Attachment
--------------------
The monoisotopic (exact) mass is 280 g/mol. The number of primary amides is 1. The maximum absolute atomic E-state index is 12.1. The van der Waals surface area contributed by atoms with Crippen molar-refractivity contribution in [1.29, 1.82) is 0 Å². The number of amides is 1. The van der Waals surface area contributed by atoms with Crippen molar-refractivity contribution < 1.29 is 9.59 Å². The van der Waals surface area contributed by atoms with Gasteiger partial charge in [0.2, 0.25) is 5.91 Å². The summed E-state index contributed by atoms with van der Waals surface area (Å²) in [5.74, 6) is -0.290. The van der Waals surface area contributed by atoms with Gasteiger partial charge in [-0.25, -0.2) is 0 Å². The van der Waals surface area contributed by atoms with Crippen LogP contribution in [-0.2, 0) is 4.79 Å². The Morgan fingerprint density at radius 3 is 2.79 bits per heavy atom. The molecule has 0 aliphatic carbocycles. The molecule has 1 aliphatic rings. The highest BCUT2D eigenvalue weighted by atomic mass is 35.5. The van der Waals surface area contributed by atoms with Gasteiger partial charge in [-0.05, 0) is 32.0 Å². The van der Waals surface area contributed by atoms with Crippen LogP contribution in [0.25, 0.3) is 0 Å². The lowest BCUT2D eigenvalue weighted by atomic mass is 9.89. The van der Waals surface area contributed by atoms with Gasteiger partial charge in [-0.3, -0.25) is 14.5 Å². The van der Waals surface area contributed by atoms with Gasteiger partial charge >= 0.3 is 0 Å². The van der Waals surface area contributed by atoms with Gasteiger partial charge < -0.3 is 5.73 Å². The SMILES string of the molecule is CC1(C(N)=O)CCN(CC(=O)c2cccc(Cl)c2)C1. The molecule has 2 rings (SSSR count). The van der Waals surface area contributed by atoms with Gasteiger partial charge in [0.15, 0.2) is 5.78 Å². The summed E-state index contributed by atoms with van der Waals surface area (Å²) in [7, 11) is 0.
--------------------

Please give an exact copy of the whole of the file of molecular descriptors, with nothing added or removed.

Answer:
The monoisotopic (exact) mass is 280 g/mol. The number of primary amides is 1. The maximum absolute atomic E-state index is 12.1. The van der Waals surface area contributed by atoms with Crippen molar-refractivity contribution in [1.29, 1.82) is 0 Å². The number of amides is 1. The van der Waals surface area contributed by atoms with Crippen molar-refractivity contribution < 1.29 is 9.59 Å². The van der Waals surface area contributed by atoms with Gasteiger partial charge in [0.2, 0.25) is 5.91 Å². The summed E-state index contributed by atoms with van der Waals surface area (Å²) in [5.74, 6) is -0.290. The van der Waals surface area contributed by atoms with Gasteiger partial charge in [-0.25, -0.2) is 0 Å². The van der Waals surface area contributed by atoms with Crippen LogP contribution in [-0.2, 0) is 4.79 Å². The Morgan fingerprint density at radius 3 is 2.79 bits per heavy atom. The molecule has 0 aliphatic carbocycles. The molecule has 1 aliphatic rings. The highest BCUT2D eigenvalue weighted by atomic mass is 35.5. The van der Waals surface area contributed by atoms with Gasteiger partial charge in [-0.05, 0) is 32.0 Å². The van der Waals surface area contributed by atoms with Crippen LogP contribution in [0.25, 0.3) is 0 Å². The lowest BCUT2D eigenvalue weighted by atomic mass is 9.89. The van der Waals surface area contributed by atoms with Gasteiger partial charge in [-0.3, -0.25) is 14.5 Å². The van der Waals surface area contributed by atoms with Gasteiger partial charge >= 0.3 is 0 Å². The van der Waals surface area contributed by atoms with Gasteiger partial charge < -0.3 is 5.73 Å². The SMILES string of the molecule is CC1(C(N)=O)CCN(CC(=O)c2cccc(Cl)c2)C1. The molecule has 2 rings (SSSR count). The van der Waals surface area contributed by atoms with Gasteiger partial charge in [0.15, 0.2) is 5.78 Å². The summed E-state index contributed by atoms with van der Waals surface area (Å²) in [7, 11) is 0.